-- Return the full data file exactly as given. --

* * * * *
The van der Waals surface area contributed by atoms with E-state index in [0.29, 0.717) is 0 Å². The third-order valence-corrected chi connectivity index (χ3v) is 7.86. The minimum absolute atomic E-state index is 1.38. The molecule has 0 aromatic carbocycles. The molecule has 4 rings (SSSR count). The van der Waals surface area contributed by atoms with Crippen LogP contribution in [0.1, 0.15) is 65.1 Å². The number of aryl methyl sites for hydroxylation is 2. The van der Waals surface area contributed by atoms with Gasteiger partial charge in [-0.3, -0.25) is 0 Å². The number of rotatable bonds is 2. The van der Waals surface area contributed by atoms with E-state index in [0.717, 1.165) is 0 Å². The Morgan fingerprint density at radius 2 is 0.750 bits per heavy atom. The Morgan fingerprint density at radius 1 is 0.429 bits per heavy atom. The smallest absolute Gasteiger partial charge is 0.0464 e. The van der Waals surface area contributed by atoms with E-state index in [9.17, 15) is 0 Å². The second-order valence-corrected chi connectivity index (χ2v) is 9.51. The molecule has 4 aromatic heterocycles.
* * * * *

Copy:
The van der Waals surface area contributed by atoms with E-state index in [0.29, 0.717) is 0 Å². The third-order valence-corrected chi connectivity index (χ3v) is 7.86. The minimum absolute atomic E-state index is 1.38. The molecule has 0 aromatic carbocycles. The molecule has 4 rings (SSSR count). The van der Waals surface area contributed by atoms with Crippen LogP contribution in [0.1, 0.15) is 65.1 Å². The number of aryl methyl sites for hydroxylation is 2. The van der Waals surface area contributed by atoms with Gasteiger partial charge in [-0.3, -0.25) is 0 Å². The number of rotatable bonds is 2. The van der Waals surface area contributed by atoms with E-state index in [0.717, 1.165) is 0 Å². The Morgan fingerprint density at radius 2 is 0.750 bits per heavy atom. The Morgan fingerprint density at radius 1 is 0.429 bits per heavy atom. The smallest absolute Gasteiger partial charge is 0.0464 e. The van der Waals surface area contributed by atoms with E-state index in [9.17, 15) is 0 Å². The second-order valence-corrected chi connectivity index (χ2v) is 9.51. The molecule has 4 aromatic heterocycles.